Planning and self-discipline probably would have as much popularity with the majority of evangelical circles today as it did with that man in 1997. This is why our effectiveness is so low and we are infamous in the world for our unpreparedness and unfruitfulness. Our lack of professionalism and productivity is probably part of the reason why we earn so little respect or salary. The Perspectives (www.perspectives.org) movement is taking a great step to change that. The importance of planning and strategizing is great. So, let us look at the mission ahead of us.
For the purposes of evangelism, there are a number of ways of breaking down the world's population into more understandable bites.
First, one can break the world's population down into Major Cultural Blocks, 8 groups of people with vastly different mindsets and perspectives in life. It gives you a global overview. The eight groups, as defined by Winter and Koch are: Muslim, Hindu, Buddhist, Tribal, Chinese, Jewish, Christian, and Non-Religious. (Winter RD, Koch BA; "Finishing the Task" Perspectives: A Reader Pasadena, California: William Carey Library 1999. p. 512)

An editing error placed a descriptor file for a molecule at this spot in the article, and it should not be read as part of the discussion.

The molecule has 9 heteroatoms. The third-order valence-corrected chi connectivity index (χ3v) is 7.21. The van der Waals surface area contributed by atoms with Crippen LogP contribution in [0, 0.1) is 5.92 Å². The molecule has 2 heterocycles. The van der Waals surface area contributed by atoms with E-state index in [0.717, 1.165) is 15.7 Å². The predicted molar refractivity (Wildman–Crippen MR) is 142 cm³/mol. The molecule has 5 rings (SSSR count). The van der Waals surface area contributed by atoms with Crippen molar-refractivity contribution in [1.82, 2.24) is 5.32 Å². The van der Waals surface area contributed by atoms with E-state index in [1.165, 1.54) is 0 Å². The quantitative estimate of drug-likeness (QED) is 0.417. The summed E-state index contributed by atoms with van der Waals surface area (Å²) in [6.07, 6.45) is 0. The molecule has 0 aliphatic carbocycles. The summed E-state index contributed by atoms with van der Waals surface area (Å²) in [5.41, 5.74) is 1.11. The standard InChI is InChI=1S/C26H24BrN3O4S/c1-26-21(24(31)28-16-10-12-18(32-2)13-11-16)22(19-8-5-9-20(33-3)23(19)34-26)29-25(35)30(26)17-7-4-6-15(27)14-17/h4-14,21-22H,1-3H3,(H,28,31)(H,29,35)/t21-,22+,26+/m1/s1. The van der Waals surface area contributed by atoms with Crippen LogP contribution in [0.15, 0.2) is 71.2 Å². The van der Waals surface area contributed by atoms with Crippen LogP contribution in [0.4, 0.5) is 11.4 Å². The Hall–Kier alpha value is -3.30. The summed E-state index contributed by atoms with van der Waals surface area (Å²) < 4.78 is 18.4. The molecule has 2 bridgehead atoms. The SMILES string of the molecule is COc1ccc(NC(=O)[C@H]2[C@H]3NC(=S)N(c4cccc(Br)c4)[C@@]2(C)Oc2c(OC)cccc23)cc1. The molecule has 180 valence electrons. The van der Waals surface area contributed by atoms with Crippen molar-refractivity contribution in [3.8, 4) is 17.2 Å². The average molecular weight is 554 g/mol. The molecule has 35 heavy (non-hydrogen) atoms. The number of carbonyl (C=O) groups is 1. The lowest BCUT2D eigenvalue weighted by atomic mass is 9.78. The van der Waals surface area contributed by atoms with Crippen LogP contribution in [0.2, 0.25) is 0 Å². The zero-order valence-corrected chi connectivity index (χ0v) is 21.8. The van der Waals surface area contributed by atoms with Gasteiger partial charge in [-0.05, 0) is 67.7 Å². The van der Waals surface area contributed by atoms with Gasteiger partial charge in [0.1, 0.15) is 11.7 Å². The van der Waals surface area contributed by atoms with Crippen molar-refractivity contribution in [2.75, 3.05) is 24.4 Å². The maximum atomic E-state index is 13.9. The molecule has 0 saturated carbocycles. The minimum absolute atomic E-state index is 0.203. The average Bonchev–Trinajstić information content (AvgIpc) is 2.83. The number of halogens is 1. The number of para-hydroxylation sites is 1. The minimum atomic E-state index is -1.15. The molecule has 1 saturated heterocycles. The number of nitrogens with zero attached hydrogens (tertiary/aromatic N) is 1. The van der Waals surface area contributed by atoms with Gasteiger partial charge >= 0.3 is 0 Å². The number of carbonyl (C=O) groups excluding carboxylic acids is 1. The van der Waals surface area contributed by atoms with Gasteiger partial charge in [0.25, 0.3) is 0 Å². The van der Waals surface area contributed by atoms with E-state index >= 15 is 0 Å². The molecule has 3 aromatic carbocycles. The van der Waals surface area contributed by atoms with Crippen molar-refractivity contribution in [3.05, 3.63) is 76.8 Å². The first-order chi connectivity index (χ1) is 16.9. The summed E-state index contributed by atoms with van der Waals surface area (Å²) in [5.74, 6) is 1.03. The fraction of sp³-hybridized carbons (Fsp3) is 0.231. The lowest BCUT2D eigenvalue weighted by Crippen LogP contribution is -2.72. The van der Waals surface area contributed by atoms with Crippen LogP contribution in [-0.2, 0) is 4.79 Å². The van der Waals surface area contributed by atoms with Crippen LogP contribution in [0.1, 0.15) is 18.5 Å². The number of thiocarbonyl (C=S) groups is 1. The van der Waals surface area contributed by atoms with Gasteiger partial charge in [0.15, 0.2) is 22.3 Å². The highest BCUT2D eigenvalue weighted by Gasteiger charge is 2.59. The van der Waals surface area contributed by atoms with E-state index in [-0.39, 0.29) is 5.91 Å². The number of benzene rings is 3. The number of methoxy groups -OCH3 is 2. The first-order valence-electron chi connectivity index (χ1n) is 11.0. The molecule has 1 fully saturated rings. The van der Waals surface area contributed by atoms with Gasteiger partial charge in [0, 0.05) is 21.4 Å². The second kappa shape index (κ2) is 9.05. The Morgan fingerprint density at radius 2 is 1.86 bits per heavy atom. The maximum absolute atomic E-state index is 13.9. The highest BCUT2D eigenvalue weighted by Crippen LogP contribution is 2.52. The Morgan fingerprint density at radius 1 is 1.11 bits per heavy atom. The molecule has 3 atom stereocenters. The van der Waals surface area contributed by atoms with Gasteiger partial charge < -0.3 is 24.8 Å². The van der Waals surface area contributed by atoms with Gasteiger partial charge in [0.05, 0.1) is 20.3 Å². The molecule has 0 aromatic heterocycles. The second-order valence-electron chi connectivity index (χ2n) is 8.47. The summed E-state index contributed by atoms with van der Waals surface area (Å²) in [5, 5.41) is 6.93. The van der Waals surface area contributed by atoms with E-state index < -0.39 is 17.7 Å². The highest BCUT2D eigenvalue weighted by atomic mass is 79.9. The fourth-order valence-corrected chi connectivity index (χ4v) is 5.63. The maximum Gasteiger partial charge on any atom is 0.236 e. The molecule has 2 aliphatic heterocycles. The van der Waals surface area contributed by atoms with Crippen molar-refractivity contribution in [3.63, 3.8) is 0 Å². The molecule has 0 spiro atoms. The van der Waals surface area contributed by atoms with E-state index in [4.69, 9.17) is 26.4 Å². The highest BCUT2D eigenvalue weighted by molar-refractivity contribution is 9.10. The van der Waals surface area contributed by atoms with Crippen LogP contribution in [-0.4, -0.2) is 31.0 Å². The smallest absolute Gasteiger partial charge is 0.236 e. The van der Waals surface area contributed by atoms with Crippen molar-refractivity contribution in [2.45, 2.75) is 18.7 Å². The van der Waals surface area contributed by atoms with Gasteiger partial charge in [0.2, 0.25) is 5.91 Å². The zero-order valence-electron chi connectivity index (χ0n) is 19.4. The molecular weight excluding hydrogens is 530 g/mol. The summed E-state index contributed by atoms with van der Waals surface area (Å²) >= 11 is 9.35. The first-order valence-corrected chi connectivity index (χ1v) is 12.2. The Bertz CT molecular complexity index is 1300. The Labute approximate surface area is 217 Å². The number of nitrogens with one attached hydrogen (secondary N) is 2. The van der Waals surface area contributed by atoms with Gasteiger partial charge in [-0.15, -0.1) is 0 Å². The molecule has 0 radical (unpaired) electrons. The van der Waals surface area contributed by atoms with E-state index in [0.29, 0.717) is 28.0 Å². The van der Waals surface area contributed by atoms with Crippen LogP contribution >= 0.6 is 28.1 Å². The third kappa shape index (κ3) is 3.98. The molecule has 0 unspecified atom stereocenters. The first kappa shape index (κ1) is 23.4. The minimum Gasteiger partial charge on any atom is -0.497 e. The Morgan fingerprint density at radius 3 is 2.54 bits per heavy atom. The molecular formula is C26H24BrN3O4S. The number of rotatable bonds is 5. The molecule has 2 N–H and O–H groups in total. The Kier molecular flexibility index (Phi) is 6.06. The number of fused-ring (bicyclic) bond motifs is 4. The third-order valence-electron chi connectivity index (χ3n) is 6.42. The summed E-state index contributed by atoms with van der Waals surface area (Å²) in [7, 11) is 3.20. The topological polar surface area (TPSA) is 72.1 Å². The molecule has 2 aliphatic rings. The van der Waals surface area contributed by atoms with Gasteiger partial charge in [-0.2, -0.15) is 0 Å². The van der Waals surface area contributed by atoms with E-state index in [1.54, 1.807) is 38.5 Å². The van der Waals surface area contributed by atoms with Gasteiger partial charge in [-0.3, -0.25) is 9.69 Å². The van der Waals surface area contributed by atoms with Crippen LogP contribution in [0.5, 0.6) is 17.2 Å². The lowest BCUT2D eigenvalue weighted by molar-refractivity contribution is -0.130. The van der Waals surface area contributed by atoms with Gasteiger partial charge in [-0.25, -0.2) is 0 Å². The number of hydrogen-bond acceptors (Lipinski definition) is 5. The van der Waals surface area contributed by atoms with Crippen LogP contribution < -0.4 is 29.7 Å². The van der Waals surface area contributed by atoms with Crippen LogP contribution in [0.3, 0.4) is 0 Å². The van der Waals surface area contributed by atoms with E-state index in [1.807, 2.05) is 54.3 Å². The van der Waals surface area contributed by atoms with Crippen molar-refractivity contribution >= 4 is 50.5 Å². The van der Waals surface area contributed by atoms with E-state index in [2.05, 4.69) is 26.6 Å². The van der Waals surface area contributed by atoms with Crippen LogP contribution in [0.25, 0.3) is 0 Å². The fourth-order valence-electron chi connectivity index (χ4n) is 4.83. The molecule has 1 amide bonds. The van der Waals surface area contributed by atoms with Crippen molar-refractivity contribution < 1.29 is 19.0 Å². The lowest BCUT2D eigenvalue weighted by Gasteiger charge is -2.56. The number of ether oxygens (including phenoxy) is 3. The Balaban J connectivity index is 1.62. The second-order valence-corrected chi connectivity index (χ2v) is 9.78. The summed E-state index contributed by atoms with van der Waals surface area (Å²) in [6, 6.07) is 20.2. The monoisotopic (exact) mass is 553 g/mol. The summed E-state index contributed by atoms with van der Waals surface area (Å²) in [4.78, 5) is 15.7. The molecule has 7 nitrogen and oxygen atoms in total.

This is the largest grouping category with the fewest numbers of distinct units in the world. Then we can break down the world into the first groupings with a fair amount of homogeneity. If someone from one group would meet someone from another, there would be significant difference in worldview.
Next, in order of size, are the ethnolinguistic peoples whom missiologists usually distinguish by linguistic, ethnic, historical, and political boundaries. Each of these would have different languages, ethnic origins, and visa requirements. There are about 3000 of these peoples in the world. Understanding these will enable a mission to develop a mobilization strategy. Examples of these are Romanians, Hungarians, Northern and Southern Italians, Gypsies, etc.